Found: Botswana, Kenya, Malawi, Mozambique, Namibia, South Africa, Swaziland, Tanzania, Uganda, Zambia and Zimbabwe.
An African wild cat has even taken up residence at the Kapama Buffalo Lodge, in the Kapama Private Game Reserve, which occupies a vast area between the northern Drakensberg mountains and the Greater Kruger National Park.
Image from Wikipedia.
About: The black footed cat is one of the smallest species of wild cats and similar in shape to the domestic cat. The fur is brownish with a pattern of round black or dark brown spots. It has a large head relative to the body. It has two black stripes across each cheek with pale area between the stripes. There are two black stripes on the forelegs, and up to five on the back legs. The soles of the feet have black fur to protect them from the hot sand. The tail is about half the length of the head and body. The cat is found in the dry parts of South Africa. Feeds on small prey such as rodents, birds, spiders, insects. They catch their prey by stalking and pouncing on it. They sometimes scavenge on larger dead mammals. The conservation status in the IUCN Red List of Threatened Animals for this cat is, sadly, “vulnerable”.
Found: Botswana, Namibia, South Africa.
Images from Wikipedia.
About: The African golden cat is a medium-sized wild cat found in the rainforests of West and Central Africa. It is a close relative of both the caracal and the serval. It prefers dense, moist forest with heavy undergrowth, and is often found close to rivers. Due to its extremely reclusive habits, little is known about its behavior. They are solitary animals, and normally crepuscular or nocturnal, although they have also been observed hunting during the day, depending on the availability of local prey. The African Golden Cat is able to climb, but hunts primarily on the ground. It mainly feeds on rodents, but also includes birds, small monkeys, duikers, giant forest hogs and small antelope in its diet. These cats have also been known to take domestic poultry and livestock.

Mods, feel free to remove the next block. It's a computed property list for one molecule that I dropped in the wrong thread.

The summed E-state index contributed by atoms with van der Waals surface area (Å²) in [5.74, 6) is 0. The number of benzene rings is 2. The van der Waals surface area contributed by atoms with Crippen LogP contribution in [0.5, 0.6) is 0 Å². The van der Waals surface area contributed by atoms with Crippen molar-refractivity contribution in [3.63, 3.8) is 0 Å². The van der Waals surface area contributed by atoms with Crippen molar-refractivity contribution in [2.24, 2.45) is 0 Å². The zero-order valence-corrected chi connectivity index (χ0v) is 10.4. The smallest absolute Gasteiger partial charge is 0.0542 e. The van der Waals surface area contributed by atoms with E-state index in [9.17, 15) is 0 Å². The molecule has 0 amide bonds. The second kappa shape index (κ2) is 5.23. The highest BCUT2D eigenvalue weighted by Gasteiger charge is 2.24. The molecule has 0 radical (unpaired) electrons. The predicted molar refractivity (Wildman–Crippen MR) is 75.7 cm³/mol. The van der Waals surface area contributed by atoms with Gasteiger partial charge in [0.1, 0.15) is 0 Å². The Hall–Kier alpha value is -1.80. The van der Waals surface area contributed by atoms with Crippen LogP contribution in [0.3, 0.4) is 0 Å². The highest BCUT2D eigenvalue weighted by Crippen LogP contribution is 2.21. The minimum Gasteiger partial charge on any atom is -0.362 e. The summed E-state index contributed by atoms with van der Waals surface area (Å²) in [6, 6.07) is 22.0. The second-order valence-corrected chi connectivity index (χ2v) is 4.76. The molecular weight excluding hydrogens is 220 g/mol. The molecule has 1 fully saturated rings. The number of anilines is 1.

Found: The cat is found from Senegal in the west to Kenya in the east, and ranges as far north as the Central African Republic and as far south as northern Angola. Look out for them in Uganda‘s Bwindi Impenetrable Forest.
Image from www.wildcatconservation.org.
Enjoyed this post? Find out more about the other animals of Africa in our blog – including the Big 5, the Marine 5, and Africa’s bigger cats such as the leopard, the lion and the cheetah. For more information on how to book a trip to this magnificent continent to spot these animals on your own safari, contact us!
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Tamlin has been exploring, writing about and photographing Africa ever since her first job as a photojournalist for Getaway Magazine. She's lived on an island, eaten with lions, sailed catamarans in the Indian Ocean, tracked wild dogs with Kinglsey Holgate, and white water rafted down the Zambezi and has kept just about every airplane ticket that has crossed her hands.
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When I was in Tanzania 2 yrs ago, we were lucky to see a serval in the middle of the day. It was so beautiful.